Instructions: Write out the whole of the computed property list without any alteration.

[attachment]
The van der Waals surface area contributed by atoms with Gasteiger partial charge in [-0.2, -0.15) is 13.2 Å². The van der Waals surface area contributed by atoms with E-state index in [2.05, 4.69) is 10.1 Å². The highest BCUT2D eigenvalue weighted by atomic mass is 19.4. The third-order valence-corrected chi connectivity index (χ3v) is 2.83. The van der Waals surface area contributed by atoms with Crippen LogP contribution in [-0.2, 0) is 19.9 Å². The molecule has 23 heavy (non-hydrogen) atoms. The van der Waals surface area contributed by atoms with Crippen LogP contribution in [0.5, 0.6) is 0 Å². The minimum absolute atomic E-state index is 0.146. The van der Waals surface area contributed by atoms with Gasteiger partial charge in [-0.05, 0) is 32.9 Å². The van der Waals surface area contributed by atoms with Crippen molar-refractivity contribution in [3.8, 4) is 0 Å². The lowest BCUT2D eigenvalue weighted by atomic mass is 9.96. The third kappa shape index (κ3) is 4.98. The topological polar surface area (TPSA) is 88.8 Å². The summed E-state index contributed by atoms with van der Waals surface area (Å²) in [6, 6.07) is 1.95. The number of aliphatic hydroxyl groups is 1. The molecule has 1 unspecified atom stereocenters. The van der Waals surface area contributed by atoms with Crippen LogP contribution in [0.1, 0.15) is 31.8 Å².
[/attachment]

The van der Waals surface area contributed by atoms with Gasteiger partial charge in [-0.2, -0.15) is 13.2 Å². The van der Waals surface area contributed by atoms with E-state index in [2.05, 4.69) is 10.1 Å². The highest BCUT2D eigenvalue weighted by atomic mass is 19.4. The third-order valence-corrected chi connectivity index (χ3v) is 2.83. The van der Waals surface area contributed by atoms with Crippen LogP contribution in [-0.2, 0) is 19.9 Å². The molecule has 23 heavy (non-hydrogen) atoms. The van der Waals surface area contributed by atoms with Crippen LogP contribution in [0.5, 0.6) is 0 Å². The minimum absolute atomic E-state index is 0.146. The van der Waals surface area contributed by atoms with Gasteiger partial charge in [-0.05, 0) is 32.9 Å². The van der Waals surface area contributed by atoms with Crippen molar-refractivity contribution in [3.8, 4) is 0 Å². The lowest BCUT2D eigenvalue weighted by atomic mass is 9.96. The third kappa shape index (κ3) is 4.98. The topological polar surface area (TPSA) is 88.8 Å². The summed E-state index contributed by atoms with van der Waals surface area (Å²) in [6, 6.07) is 1.95. The number of aliphatic hydroxyl groups is 1. The molecule has 1 unspecified atom stereocenters. The van der Waals surface area contributed by atoms with Crippen LogP contribution in [0.1, 0.15) is 31.8 Å².